Most of what I have written to date in my professional career has focused on teaching children to “walk.” I worry at night about NAEP scores that show that nearly 40% of our young children lack basic reading skills. I should probably also worry about the fact that less than 10% of our children are considered to be “advanced” readers, but I just don’t have time. The night is only so long, and I have enough to worry about.
For a moment, however, I would like to turn my attention to the kids who can walk, but can’t run. They have the basic skills, but they don’t read well. The stereotype is the child who reads slowly and reads at a level that is several years behind her peers. This child passes those basic skills and competencies tests, but the teacher is still concerned that this child struggles when reading age-appropriate text.
It is always important to encourage children to take the time to practice reading, but for this child — the child who is walking but not running — it is especially important. Learning to read is like learning to play a musical instrument. It is important that you learn the basics, and that you learn something about music theory, and that you practice simple skills. But if you do not spend real time playing that instrument in a meaningful way, you will never really be adept with that instrument — you will never be a “musician.”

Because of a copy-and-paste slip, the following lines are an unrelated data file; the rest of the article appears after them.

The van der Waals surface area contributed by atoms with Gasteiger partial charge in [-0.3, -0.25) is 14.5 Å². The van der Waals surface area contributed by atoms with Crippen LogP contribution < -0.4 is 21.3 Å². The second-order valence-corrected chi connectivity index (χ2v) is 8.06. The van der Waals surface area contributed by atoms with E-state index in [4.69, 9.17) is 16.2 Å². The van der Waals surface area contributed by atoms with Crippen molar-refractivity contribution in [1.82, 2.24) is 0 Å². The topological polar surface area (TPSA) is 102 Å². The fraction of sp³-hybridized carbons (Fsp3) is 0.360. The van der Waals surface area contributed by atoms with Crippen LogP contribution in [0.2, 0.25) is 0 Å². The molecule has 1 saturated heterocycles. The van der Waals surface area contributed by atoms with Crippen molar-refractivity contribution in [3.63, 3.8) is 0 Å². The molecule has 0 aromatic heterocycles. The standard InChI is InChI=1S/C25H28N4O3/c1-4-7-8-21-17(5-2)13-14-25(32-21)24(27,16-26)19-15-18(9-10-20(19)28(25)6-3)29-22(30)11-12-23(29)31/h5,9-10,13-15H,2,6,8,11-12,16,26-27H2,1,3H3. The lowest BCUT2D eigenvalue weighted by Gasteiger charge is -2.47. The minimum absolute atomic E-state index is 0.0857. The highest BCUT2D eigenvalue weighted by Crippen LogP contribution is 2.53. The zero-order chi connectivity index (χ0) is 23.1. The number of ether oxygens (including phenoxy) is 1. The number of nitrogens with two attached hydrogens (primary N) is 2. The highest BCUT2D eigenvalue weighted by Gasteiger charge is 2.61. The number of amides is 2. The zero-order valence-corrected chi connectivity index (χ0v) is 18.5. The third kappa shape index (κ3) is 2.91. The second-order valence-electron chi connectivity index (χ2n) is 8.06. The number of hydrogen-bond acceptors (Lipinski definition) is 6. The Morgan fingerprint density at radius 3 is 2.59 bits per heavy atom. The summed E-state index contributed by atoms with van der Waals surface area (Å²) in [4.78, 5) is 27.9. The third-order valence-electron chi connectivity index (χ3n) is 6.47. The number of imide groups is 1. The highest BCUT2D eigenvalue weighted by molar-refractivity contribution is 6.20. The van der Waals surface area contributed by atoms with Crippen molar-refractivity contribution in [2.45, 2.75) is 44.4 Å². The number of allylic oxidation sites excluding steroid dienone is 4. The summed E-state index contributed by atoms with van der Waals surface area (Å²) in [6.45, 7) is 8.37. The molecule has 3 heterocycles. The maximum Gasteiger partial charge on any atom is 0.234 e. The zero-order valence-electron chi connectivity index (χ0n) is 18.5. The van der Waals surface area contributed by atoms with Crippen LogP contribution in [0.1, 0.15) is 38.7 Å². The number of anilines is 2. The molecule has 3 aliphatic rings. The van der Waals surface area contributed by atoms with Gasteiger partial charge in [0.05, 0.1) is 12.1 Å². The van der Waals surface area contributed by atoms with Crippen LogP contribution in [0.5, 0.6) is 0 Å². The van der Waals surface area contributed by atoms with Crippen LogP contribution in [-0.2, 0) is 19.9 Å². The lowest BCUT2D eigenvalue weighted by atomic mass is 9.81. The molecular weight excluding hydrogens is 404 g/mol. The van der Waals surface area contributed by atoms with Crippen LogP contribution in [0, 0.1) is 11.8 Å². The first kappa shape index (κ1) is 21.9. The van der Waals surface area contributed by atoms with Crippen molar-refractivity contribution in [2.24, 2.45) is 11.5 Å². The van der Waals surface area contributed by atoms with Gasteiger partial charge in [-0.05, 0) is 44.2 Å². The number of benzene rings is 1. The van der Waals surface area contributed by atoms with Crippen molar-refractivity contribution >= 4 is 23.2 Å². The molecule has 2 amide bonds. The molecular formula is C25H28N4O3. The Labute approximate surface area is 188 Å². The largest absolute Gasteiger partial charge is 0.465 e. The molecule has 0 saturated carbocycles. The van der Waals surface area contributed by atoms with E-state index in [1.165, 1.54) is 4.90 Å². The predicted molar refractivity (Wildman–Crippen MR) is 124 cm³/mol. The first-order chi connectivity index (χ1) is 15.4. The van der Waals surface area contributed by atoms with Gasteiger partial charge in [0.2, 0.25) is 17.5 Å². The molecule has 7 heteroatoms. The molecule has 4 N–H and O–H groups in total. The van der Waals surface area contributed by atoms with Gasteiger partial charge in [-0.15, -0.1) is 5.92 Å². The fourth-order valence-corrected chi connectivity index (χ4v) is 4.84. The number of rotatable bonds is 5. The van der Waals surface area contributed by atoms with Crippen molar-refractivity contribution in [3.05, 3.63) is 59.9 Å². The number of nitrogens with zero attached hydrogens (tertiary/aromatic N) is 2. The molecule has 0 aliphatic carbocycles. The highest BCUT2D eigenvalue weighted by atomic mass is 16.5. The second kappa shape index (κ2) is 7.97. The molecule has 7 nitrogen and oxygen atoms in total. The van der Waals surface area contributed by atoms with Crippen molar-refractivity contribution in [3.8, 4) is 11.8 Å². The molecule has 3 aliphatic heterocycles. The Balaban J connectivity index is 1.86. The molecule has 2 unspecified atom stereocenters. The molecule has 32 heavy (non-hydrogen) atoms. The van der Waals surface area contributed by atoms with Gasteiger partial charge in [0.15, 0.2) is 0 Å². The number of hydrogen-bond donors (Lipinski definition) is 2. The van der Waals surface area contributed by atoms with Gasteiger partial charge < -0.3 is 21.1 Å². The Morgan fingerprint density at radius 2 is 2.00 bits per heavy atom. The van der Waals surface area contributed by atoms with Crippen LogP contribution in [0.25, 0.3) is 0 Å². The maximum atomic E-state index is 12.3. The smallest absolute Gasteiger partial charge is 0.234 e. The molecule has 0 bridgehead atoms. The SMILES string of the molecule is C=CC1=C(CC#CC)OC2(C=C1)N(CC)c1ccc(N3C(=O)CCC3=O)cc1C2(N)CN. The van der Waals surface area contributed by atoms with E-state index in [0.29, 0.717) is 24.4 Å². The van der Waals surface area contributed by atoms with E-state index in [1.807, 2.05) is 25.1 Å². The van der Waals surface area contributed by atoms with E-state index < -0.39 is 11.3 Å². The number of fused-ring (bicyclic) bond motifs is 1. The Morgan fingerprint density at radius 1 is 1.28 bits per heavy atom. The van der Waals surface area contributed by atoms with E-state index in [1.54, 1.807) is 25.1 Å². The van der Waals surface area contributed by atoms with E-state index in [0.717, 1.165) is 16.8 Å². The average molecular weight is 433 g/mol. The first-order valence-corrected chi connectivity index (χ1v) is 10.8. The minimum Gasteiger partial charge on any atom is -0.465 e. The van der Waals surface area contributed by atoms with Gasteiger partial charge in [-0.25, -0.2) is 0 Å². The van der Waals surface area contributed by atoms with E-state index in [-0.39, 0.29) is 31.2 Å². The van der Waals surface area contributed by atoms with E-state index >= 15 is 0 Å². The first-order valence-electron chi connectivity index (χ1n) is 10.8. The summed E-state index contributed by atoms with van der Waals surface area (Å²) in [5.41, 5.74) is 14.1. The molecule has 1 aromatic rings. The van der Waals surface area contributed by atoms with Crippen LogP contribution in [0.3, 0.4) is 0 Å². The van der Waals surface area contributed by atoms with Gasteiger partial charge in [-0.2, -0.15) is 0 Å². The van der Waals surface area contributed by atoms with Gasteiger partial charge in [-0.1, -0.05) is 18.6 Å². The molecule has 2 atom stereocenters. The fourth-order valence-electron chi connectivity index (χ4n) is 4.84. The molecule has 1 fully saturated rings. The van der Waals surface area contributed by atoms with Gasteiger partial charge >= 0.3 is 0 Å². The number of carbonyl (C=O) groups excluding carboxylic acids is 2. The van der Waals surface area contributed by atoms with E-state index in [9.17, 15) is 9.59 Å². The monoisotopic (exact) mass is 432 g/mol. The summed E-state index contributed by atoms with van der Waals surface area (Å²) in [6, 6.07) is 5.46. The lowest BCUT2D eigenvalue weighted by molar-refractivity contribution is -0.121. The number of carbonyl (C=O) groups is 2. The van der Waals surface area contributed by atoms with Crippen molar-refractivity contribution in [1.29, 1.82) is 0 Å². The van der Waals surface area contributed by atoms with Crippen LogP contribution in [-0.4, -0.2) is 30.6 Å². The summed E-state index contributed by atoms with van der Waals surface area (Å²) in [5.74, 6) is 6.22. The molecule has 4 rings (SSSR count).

The child who can sound-out words, but who does not sound-out words with ease, needs to spend some serious time practicing with real, connected text. This child does not need much instruction with basic reading skills; this child needs to practice, practice, practice.
I simply cannot overstate the importance of giving all children significant chunks of time during the day to practice reading connected text. Ten minutes is not enough. You and I are “virtuoso” readers because we spend a lot more than ten minutes a day reading. We easily spend, on average, an hour, maybe two hours a day reading. And when we were learning to read, we might have spent considerably more time than that. I don’t know you at all; chances are I’ve never met you, but I can tell you with complete confidence that you became a skilled reader because you read voluminously.
I also cannot overstate the importance of giving children time to write. Reading and writing go together hand in glove. Reading and writing are just two directions on the same highway. Children who are having difficulty with reading often work through their difficulties by practicing writing (and vice versa).